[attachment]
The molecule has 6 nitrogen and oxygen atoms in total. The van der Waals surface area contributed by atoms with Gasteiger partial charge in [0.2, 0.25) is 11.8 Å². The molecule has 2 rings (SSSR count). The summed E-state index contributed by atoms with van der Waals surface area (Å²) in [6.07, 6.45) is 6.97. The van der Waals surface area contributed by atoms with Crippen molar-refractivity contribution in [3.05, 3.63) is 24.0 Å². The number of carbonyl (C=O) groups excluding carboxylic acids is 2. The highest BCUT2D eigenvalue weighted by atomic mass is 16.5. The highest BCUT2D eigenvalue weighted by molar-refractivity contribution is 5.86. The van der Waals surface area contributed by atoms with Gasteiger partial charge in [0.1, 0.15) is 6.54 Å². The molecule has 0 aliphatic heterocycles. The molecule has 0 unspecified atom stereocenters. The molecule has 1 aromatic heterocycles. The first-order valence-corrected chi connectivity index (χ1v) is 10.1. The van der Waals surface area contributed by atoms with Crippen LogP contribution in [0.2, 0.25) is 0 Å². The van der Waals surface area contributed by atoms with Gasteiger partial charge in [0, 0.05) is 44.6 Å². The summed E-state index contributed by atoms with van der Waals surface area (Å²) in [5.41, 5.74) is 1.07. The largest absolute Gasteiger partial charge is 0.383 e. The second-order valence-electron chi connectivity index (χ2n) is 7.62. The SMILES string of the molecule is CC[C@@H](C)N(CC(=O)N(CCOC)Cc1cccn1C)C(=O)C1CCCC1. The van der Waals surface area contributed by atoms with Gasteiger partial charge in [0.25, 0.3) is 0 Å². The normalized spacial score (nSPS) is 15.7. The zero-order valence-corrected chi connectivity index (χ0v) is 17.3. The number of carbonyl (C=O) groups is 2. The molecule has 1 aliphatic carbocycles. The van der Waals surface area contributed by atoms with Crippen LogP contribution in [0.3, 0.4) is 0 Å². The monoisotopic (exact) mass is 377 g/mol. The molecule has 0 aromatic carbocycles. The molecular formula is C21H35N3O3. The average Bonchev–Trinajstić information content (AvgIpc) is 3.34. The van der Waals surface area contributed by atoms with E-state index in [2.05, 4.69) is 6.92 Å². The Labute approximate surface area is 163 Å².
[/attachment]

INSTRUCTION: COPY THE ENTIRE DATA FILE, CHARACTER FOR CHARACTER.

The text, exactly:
The molecule has 6 nitrogen and oxygen atoms in total. The van der Waals surface area contributed by atoms with Gasteiger partial charge in [0.2, 0.25) is 11.8 Å². The molecule has 2 rings (SSSR count). The summed E-state index contributed by atoms with van der Waals surface area (Å²) in [6.07, 6.45) is 6.97. The van der Waals surface area contributed by atoms with Crippen molar-refractivity contribution in [3.05, 3.63) is 24.0 Å². The number of carbonyl (C=O) groups excluding carboxylic acids is 2. The highest BCUT2D eigenvalue weighted by atomic mass is 16.5. The highest BCUT2D eigenvalue weighted by molar-refractivity contribution is 5.86. The van der Waals surface area contributed by atoms with Gasteiger partial charge in [0.1, 0.15) is 6.54 Å². The molecule has 0 aliphatic heterocycles. The molecule has 0 unspecified atom stereocenters. The molecule has 1 aromatic heterocycles. The first-order valence-corrected chi connectivity index (χ1v) is 10.1. The van der Waals surface area contributed by atoms with Crippen LogP contribution in [0.2, 0.25) is 0 Å². The van der Waals surface area contributed by atoms with Gasteiger partial charge in [0, 0.05) is 44.6 Å². The summed E-state index contributed by atoms with van der Waals surface area (Å²) in [5.41, 5.74) is 1.07. The largest absolute Gasteiger partial charge is 0.383 e. The second-order valence-electron chi connectivity index (χ2n) is 7.62. The SMILES string of the molecule is CC[C@@H](C)N(CC(=O)N(CCOC)Cc1cccn1C)C(=O)C1CCCC1. The van der Waals surface area contributed by atoms with Gasteiger partial charge in [0.25, 0.3) is 0 Å². The normalized spacial score (nSPS) is 15.7. The zero-order valence-corrected chi connectivity index (χ0v) is 17.3. The number of carbonyl (C=O) groups is 2. The molecule has 1 aliphatic carbocycles. The van der Waals surface area contributed by atoms with Crippen LogP contribution in [0.3, 0.4) is 0 Å². The monoisotopic (exact) mass is 377 g/mol. The molecule has 0 aromatic carbocycles. The molecular formula is C21H35N3O3. The average Bonchev–Trinajstić information content (AvgIpc) is 3.34. The van der Waals surface area contributed by atoms with E-state index in [2.05, 4.69) is 6.92 Å². The Labute approximate surface area is 163 Å².